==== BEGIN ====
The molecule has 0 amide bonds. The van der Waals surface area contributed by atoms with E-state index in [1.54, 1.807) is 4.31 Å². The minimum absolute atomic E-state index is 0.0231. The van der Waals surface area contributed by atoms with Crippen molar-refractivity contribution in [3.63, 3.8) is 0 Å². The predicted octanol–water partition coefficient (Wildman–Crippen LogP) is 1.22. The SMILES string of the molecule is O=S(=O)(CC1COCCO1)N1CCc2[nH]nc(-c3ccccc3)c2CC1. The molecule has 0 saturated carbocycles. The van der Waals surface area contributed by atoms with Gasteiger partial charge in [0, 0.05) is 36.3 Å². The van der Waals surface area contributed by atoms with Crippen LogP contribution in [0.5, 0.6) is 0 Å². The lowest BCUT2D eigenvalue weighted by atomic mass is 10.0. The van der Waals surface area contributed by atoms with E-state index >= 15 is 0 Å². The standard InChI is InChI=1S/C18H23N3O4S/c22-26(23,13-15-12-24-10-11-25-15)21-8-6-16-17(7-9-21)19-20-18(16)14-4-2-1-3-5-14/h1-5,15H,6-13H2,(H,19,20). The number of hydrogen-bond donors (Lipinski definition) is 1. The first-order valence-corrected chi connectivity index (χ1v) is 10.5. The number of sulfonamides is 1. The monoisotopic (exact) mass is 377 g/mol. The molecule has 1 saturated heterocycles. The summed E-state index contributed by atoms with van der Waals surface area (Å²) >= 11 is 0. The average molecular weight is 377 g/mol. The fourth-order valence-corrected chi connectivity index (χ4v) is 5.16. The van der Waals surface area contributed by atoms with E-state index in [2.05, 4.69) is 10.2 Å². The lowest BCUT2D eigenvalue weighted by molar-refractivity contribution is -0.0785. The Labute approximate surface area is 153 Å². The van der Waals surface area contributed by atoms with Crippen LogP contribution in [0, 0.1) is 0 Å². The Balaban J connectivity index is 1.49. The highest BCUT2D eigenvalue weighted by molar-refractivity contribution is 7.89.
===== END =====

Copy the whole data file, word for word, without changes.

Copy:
The molecule has 0 amide bonds. The van der Waals surface area contributed by atoms with E-state index in [1.54, 1.807) is 4.31 Å². The minimum absolute atomic E-state index is 0.0231. The van der Waals surface area contributed by atoms with Crippen molar-refractivity contribution in [3.63, 3.8) is 0 Å². The predicted octanol–water partition coefficient (Wildman–Crippen LogP) is 1.22. The SMILES string of the molecule is O=S(=O)(CC1COCCO1)N1CCc2[nH]nc(-c3ccccc3)c2CC1. The molecule has 0 saturated carbocycles. The van der Waals surface area contributed by atoms with Gasteiger partial charge in [0, 0.05) is 36.3 Å². The van der Waals surface area contributed by atoms with Crippen LogP contribution in [0.5, 0.6) is 0 Å². The lowest BCUT2D eigenvalue weighted by atomic mass is 10.0. The van der Waals surface area contributed by atoms with E-state index >= 15 is 0 Å². The standard InChI is InChI=1S/C18H23N3O4S/c22-26(23,13-15-12-24-10-11-25-15)21-8-6-16-17(7-9-21)19-20-18(16)14-4-2-1-3-5-14/h1-5,15H,6-13H2,(H,19,20). The number of hydrogen-bond donors (Lipinski definition) is 1. The first-order valence-corrected chi connectivity index (χ1v) is 10.5. The number of sulfonamides is 1. The monoisotopic (exact) mass is 377 g/mol. The molecule has 1 saturated heterocycles. The summed E-state index contributed by atoms with van der Waals surface area (Å²) >= 11 is 0. The average molecular weight is 377 g/mol. The fourth-order valence-corrected chi connectivity index (χ4v) is 5.16. The van der Waals surface area contributed by atoms with E-state index in [2.05, 4.69) is 10.2 Å². The lowest BCUT2D eigenvalue weighted by molar-refractivity contribution is -0.0785. The Labute approximate surface area is 153 Å². The van der Waals surface area contributed by atoms with Crippen LogP contribution in [0, 0.1) is 0 Å². The Balaban J connectivity index is 1.49. The highest BCUT2D eigenvalue weighted by molar-refractivity contribution is 7.89.